As the southern bwlch was not covered by LIDAR the area was examined from the confines of a Google car and this quickly determined that the critical point was not placed beside the gravel track that leads to Maylord farm, as land from this point consistently went downhill toward the rail track on the hill to hill traverse.  This was substantiated by examining the 5m contours on OS Maps, this mapping has the bwlch position beside the gravel track leading to Maylord farm between 285m – 290m, whilst the bwlch on or beside the rail track is between 280m – 285m.

Extract from the 5m contouring on OS Maps

The northern bwlch is covered by LIDAR and extensive analysis determined that its critical natural point was intact and had not been obliterated either from the construction of the road or disused railway.  LIDAR analysis also determined that another natural bwlch still existed for this hill, but as this was higher on the hill to hill traverse it is not the critical point for this bwlch.  However, a lower point does exist on the hill to hill traverse and its position was determined by LIDAR analysis, but as this is placed in the remains of what is now an overgrown disused rail cutting it is the existing natural and critical bwlch that is taking precedence for determining the drop value.

LIDAR image for the bwlch of Pegwn Mawr with the joining of the white contours on bottom left the meeting of the valley to valley traverse if using the disused rail cutting, the near joining of the white contours in the centre of the image being the intact natural bwlch, and the meeting of the white contours toward the top right of the image being a remaining natural bwlch of the hill that has been slightly altered in recent times due to widening of access tracks

Two points were surveyed with the Trimble GeoXH 6000 at the southern bwlch, the first of which is where the 5m contouring on OS Maps place the critical bwlch, this is on the rail track.  OS Maps give the opposing valley to valley 280m contours to be positioned between SO 17712 71770 and SO 17871 71838, a mid-way point is conveniently placed where a gated track passes over the rail line, and this is where Trimble data were gathered from.

Approaching the bwlch of Great Rhos for the 1st survey

Gathering data at the bwlch of Great Rhos on the 1st survey

The second point surveyed at the southern bwlch is where the position of this bwlch had previously been listed, and this is beside the gravel track that leads to Maylord farm.  Visual confirmation that this is higher than the rail track substantiated examination of the land via a Google car and the 5m contouring on OS Maps.

Gathering data at the 2nd survey for the bwlch position of Great Rhos with the Trimble set up on top of my rucksack at the top of the gravel track leading to Maylord farm, and the rail track in the valley below to the right with a fence line indicating its position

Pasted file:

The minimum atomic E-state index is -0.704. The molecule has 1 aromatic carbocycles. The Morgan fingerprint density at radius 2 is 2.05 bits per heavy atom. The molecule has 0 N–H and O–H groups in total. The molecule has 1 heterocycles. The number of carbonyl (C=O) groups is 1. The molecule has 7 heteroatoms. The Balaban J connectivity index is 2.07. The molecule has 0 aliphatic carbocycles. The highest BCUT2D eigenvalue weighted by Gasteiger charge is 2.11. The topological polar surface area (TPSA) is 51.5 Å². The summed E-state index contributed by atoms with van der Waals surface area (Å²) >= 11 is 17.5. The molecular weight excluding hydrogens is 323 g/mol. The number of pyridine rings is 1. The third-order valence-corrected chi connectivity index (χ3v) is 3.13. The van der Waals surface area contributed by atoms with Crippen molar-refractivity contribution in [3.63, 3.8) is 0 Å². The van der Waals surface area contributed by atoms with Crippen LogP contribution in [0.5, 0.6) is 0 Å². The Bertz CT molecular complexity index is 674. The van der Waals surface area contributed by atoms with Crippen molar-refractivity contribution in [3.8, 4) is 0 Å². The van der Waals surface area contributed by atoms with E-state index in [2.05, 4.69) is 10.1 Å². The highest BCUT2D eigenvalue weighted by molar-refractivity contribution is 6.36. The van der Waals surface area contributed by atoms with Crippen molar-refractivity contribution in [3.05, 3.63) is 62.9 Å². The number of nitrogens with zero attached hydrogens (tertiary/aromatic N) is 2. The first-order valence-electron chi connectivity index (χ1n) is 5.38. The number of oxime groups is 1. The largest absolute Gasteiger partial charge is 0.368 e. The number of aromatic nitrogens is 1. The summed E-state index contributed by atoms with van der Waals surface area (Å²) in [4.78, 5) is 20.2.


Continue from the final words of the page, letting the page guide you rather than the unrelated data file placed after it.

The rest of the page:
The Trimble set-up position at the 2nd survey for the bwlch position of Great Rhos

Three points were surveyed with the Trimble GeoXH 6000 at the northern bwlch, the first of which is where LIDAR analysis places the natural critical bwlch, this is to the north of the A470 road and the disused rail cutting, and is placed in a grazing field.

Gathering data at the critical and intact natural bwlch of Pegwn Mawr during the 3rd survey (1st survey for Pegwn Mawr)

The second point surveyed is where LIDAR analysis places a remaining natural bwlch, but not the remaining natural bwlch, this is beside a gravelled track that has either been newly laid or widened, and therefore this ground has been recently disturbed by man.

Gathering data at a remaining natural bwlch, but not the remaining natural bwlch for Pegwn Mawr duting the 4th survey (2nd survey for Pegwn Mawr)

The third point surveyed is where LIDAR analysis places the high point of the valley to valley traverse that takes in the old disused rail cutting, this is also on the northern side of the A 470 road, and it is now overgrown and on the day I visited was being grazed by three cows.

Gathering data in the overgrown and disused rail cutting during the 5th survey (3rd for Pegwn Mawr)

The Trimble GeoXH 6000 results for each of these five surveyed points are given below:


1st survey:  281.3m at SO 17776 71803

2nd survey:  287.5m at SO 17877 71735

3rd survey:  285.9m at SN 92693 80074

4th survey:  286.7m at SN 92767 80103

5th survey:  283.8m at SN 92601 80035


As the natural point of the northern bwlch is intact and is higher (3rd survey) than the southern bwlch (1st survey), this northern bwlch should be adjoined to the lower hill; Pegwn Mawr (585.2m summit at SO 02394 81245).  This gives Pegwn Mawr 299.3m of drop.

As the southern bwlch (1st survey) is lower than the northern bwlch (3rd survey) this should be adjoined to the higher hill; Great Rhos (660m summit at SO 18217 63896).  This gives Great Rhos 379m of drop.


Myrddyn Phllips (July 2018)